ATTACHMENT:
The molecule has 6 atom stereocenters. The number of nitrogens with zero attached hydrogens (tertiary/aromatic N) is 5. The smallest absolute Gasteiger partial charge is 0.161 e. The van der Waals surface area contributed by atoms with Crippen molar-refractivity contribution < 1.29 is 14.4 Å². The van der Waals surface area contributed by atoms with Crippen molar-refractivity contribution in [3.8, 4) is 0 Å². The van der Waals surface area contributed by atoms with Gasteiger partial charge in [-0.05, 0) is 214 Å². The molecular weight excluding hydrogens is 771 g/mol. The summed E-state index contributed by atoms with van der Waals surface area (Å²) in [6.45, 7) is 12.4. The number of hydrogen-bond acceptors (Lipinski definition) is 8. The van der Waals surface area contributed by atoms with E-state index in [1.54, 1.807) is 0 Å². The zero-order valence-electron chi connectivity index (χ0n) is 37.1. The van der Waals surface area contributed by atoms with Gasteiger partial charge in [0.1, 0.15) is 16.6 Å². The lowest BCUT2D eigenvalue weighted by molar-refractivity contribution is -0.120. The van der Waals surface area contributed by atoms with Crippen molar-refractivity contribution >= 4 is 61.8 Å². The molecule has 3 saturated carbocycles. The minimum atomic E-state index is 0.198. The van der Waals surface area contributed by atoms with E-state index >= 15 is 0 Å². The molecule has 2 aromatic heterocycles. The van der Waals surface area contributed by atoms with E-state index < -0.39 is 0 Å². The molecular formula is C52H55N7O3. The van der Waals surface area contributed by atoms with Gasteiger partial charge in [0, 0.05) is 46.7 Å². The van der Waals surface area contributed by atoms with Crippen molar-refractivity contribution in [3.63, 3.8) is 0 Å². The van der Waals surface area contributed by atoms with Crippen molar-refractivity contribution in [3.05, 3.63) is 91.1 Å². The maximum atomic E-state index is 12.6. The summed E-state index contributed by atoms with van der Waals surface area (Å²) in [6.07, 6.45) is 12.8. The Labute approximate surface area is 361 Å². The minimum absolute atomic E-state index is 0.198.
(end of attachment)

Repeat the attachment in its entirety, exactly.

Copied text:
The molecule has 6 atom stereocenters. The number of nitrogens with zero attached hydrogens (tertiary/aromatic N) is 5. The smallest absolute Gasteiger partial charge is 0.161 e. The van der Waals surface area contributed by atoms with Crippen molar-refractivity contribution < 1.29 is 14.4 Å². The van der Waals surface area contributed by atoms with Crippen molar-refractivity contribution in [3.8, 4) is 0 Å². The van der Waals surface area contributed by atoms with Gasteiger partial charge in [-0.05, 0) is 214 Å². The molecular weight excluding hydrogens is 771 g/mol. The summed E-state index contributed by atoms with van der Waals surface area (Å²) in [6.45, 7) is 12.4. The number of hydrogen-bond acceptors (Lipinski definition) is 8. The van der Waals surface area contributed by atoms with E-state index in [1.54, 1.807) is 0 Å². The zero-order valence-electron chi connectivity index (χ0n) is 37.1. The van der Waals surface area contributed by atoms with Gasteiger partial charge in [0.1, 0.15) is 16.6 Å². The lowest BCUT2D eigenvalue weighted by molar-refractivity contribution is -0.120. The van der Waals surface area contributed by atoms with Crippen molar-refractivity contribution >= 4 is 61.8 Å². The molecule has 3 saturated carbocycles. The minimum atomic E-state index is 0.198. The van der Waals surface area contributed by atoms with E-state index >= 15 is 0 Å². The molecule has 2 aromatic heterocycles. The van der Waals surface area contributed by atoms with E-state index < -0.39 is 0 Å². The molecular formula is C52H55N7O3. The van der Waals surface area contributed by atoms with Gasteiger partial charge in [0, 0.05) is 46.7 Å². The van der Waals surface area contributed by atoms with Crippen molar-refractivity contribution in [3.63, 3.8) is 0 Å². The van der Waals surface area contributed by atoms with Crippen molar-refractivity contribution in [3.05, 3.63) is 91.1 Å². The maximum atomic E-state index is 12.6. The summed E-state index contributed by atoms with van der Waals surface area (Å²) in [6.07, 6.45) is 12.8. The Labute approximate surface area is 361 Å². The minimum absolute atomic E-state index is 0.198.